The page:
Orthopedic surgeon and Los Angeles Dodgers’ special advisor Frank Jobe passed away today at the age of 88.
Jobe is most known for being the first surgeon to ever perform Tommy John surgery, when he performed the groundbreaking procedure on then-MLB pitcher Tommy John in 1974. He’s been with the Dodgers organization for over 50 years and was named a Special Advisor to the Chairman in 2008.
Together with Dr. Robert Kerlan, the duo formed the Kerlan-Jobe Orthopaedic Clinic. Since the initial surgery in 1974, Jobe has performed countless Tommy John surgeries on a variety of players. It has become one of the most common surgeries among baseball players, mostly pitchers, and has now seen pitchers return from the surgery within a year in some cases.
In an official release sent out by the team, president Stan Kasten talked about Jobe’s impact:
Frank Jobe is a Hall of Famer in every sense of the word. His dedication and professionalism in not only helping the Dodgers, but athletes around the world is unparalleled. He was a medical giant and pioneer and many athletes in the past and the future can always thank Frank for finding a way to continue their careers.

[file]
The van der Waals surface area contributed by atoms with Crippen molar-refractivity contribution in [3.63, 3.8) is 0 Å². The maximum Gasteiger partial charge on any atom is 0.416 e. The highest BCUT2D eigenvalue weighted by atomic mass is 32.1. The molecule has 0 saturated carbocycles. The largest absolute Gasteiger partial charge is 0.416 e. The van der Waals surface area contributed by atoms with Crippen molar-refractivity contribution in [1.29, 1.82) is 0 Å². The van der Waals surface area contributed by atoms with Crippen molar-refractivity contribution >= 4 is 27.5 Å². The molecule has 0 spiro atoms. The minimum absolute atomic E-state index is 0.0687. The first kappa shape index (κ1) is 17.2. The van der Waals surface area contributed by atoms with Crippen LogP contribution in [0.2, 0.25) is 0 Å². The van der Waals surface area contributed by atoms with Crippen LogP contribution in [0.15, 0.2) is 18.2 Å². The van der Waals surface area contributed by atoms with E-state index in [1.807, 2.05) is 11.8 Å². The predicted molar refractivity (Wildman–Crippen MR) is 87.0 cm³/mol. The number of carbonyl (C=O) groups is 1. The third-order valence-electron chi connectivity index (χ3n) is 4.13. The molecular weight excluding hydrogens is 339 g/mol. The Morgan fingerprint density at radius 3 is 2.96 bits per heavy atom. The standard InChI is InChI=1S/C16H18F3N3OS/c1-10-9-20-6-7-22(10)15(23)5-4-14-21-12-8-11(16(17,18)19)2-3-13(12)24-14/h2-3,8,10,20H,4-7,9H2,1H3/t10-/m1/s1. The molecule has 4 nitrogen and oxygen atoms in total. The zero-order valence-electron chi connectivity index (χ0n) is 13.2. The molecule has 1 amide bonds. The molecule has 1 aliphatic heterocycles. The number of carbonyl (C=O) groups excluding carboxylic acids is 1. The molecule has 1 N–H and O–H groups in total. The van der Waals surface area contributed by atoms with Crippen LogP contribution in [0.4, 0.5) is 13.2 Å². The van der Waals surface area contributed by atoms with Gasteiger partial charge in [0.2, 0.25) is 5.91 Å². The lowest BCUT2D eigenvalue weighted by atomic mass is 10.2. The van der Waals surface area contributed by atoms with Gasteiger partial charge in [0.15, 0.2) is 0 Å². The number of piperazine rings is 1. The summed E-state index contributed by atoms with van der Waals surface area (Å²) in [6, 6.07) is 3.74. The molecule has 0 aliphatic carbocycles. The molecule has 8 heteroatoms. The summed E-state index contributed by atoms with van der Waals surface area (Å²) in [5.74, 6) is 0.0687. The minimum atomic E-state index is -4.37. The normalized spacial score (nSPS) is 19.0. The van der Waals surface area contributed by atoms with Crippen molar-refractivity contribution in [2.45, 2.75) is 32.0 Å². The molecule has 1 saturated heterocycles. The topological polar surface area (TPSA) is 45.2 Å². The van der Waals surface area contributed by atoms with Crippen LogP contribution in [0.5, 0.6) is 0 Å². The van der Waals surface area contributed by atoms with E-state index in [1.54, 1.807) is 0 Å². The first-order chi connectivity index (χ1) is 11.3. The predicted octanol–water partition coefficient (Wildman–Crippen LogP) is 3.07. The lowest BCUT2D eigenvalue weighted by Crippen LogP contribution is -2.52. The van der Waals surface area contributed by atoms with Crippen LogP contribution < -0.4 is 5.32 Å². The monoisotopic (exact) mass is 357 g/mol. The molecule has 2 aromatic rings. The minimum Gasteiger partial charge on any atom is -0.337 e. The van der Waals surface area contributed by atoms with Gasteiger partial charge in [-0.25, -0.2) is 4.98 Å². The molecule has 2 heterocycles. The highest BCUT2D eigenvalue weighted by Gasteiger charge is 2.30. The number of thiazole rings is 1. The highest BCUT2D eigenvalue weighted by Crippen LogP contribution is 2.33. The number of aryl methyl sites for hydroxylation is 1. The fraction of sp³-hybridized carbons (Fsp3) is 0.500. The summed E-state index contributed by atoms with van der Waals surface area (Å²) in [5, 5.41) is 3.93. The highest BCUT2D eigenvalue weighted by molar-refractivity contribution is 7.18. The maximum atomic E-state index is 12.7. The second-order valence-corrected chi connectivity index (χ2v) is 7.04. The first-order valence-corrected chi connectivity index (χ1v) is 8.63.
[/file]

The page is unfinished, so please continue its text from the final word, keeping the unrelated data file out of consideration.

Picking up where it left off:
Currently, the Dodgers have more than a few pitchers that have undergone the operation and one that’s currently waiting to undergo one in right-hander Ross Stripling. In 2013, Jobe was honored in Cooperstown during Hall of Fame weekend for his development of the surgery. Jobe was honored this year at Southern California Sports Broadcasters’ annual awards luncheon as the recipient of the Presidents’ Award. He received countless awards and honors over his career, and even was part of a pre-game ceremony at Dodger Stadium in 2008, where Tommy John and Orel Hershiser were on hand as two of the more successful pitchers operated on by Jobe.
John, who underwent the inaugural procedure, had this to say about Jobe’s passing:
Baseball lost a great man and Tommy John lost a great friend, said former Dodger Tommy John. There are a lot of pitchers in baseball who should celebrate his life and what he did for the game of baseball. My deepest condolences and prayers go out to Beverly and the entire family. He’s going to be missed.
He’s survived by his wife, four sons and eight grandchildren.
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